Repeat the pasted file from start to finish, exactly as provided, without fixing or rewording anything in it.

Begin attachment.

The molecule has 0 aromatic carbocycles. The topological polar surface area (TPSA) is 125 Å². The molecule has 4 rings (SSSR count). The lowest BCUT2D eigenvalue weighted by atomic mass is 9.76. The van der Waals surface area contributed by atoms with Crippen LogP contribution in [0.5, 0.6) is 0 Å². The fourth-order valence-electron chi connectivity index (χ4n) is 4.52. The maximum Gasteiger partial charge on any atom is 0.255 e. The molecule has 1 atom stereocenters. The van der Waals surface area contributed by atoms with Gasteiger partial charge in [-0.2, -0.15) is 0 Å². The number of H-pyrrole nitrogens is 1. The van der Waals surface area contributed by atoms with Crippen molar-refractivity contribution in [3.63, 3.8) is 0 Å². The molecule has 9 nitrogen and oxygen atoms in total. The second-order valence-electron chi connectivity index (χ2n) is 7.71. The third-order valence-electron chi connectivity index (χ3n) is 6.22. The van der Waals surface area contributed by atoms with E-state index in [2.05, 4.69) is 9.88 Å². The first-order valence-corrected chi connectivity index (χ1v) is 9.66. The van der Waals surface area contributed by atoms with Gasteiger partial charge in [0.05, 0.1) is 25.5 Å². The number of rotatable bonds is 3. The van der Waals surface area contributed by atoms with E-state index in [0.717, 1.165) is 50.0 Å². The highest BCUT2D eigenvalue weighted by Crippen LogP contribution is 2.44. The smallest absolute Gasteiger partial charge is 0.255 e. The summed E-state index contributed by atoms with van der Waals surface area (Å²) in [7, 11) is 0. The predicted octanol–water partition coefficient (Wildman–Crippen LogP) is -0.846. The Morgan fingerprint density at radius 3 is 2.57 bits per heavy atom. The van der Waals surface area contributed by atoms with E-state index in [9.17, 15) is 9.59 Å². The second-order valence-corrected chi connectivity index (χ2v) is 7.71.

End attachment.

The molecule has 0 aromatic carbocycles. The topological polar surface area (TPSA) is 125 Å². The molecule has 4 rings (SSSR count). The lowest BCUT2D eigenvalue weighted by atomic mass is 9.76. The van der Waals surface area contributed by atoms with Crippen LogP contribution in [0.5, 0.6) is 0 Å². The fourth-order valence-electron chi connectivity index (χ4n) is 4.52. The maximum Gasteiger partial charge on any atom is 0.255 e. The molecule has 1 atom stereocenters. The van der Waals surface area contributed by atoms with Gasteiger partial charge in [-0.2, -0.15) is 0 Å². The number of H-pyrrole nitrogens is 1. The van der Waals surface area contributed by atoms with Crippen molar-refractivity contribution in [3.63, 3.8) is 0 Å². The molecule has 9 nitrogen and oxygen atoms in total. The second-order valence-electron chi connectivity index (χ2n) is 7.71. The third-order valence-electron chi connectivity index (χ3n) is 6.22. The van der Waals surface area contributed by atoms with E-state index in [2.05, 4.69) is 9.88 Å². The first-order valence-corrected chi connectivity index (χ1v) is 9.66. The van der Waals surface area contributed by atoms with Gasteiger partial charge in [0.05, 0.1) is 25.5 Å². The number of rotatable bonds is 3. The van der Waals surface area contributed by atoms with E-state index in [0.717, 1.165) is 50.0 Å². The highest BCUT2D eigenvalue weighted by Crippen LogP contribution is 2.44. The smallest absolute Gasteiger partial charge is 0.255 e. The summed E-state index contributed by atoms with van der Waals surface area (Å²) in [7, 11) is 0. The predicted octanol–water partition coefficient (Wildman–Crippen LogP) is -0.846. The Morgan fingerprint density at radius 3 is 2.57 bits per heavy atom. The van der Waals surface area contributed by atoms with E-state index in [9.17, 15) is 9.59 Å². The second-order valence-corrected chi connectivity index (χ2v) is 7.71.